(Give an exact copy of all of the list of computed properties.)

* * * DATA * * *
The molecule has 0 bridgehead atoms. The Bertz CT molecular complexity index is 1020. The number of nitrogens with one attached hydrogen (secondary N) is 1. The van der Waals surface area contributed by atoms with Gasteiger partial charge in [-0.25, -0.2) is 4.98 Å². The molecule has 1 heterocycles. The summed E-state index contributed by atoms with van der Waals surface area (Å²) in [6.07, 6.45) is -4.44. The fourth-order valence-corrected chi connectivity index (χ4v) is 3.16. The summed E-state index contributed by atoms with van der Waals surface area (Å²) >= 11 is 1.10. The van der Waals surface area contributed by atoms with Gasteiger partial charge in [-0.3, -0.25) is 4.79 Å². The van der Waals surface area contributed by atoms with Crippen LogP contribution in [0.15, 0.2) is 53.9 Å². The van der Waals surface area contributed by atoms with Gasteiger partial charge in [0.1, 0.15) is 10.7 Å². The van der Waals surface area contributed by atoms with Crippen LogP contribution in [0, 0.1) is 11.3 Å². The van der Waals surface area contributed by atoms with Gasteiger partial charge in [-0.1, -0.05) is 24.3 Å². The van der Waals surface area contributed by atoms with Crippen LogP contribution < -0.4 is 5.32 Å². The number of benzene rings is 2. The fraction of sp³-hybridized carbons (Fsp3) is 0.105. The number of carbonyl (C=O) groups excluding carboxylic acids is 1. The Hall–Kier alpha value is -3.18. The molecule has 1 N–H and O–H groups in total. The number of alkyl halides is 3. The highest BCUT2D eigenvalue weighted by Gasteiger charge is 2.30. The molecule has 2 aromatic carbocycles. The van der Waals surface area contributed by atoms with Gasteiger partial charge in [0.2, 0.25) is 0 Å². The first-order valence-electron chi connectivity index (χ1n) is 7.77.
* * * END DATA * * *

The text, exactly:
The molecule has 0 bridgehead atoms. The Bertz CT molecular complexity index is 1020. The number of nitrogens with one attached hydrogen (secondary N) is 1. The van der Waals surface area contributed by atoms with Gasteiger partial charge in [-0.25, -0.2) is 4.98 Å². The molecule has 1 heterocycles. The summed E-state index contributed by atoms with van der Waals surface area (Å²) in [6.07, 6.45) is -4.44. The fourth-order valence-corrected chi connectivity index (χ4v) is 3.16. The summed E-state index contributed by atoms with van der Waals surface area (Å²) >= 11 is 1.10. The van der Waals surface area contributed by atoms with Gasteiger partial charge in [-0.3, -0.25) is 4.79 Å². The van der Waals surface area contributed by atoms with Crippen LogP contribution in [0.15, 0.2) is 53.9 Å². The van der Waals surface area contributed by atoms with Gasteiger partial charge in [0.1, 0.15) is 10.7 Å². The van der Waals surface area contributed by atoms with Crippen LogP contribution in [0, 0.1) is 11.3 Å². The van der Waals surface area contributed by atoms with Gasteiger partial charge in [-0.1, -0.05) is 24.3 Å². The van der Waals surface area contributed by atoms with Crippen LogP contribution < -0.4 is 5.32 Å². The number of benzene rings is 2. The fraction of sp³-hybridized carbons (Fsp3) is 0.105. The number of carbonyl (C=O) groups excluding carboxylic acids is 1. The Hall–Kier alpha value is -3.18. The molecule has 1 N–H and O–H groups in total. The number of alkyl halides is 3. The highest BCUT2D eigenvalue weighted by Gasteiger charge is 2.30. The molecule has 2 aromatic carbocycles. The van der Waals surface area contributed by atoms with Gasteiger partial charge in [0.2, 0.25) is 0 Å². The first-order valence-electron chi connectivity index (χ1n) is 7.77.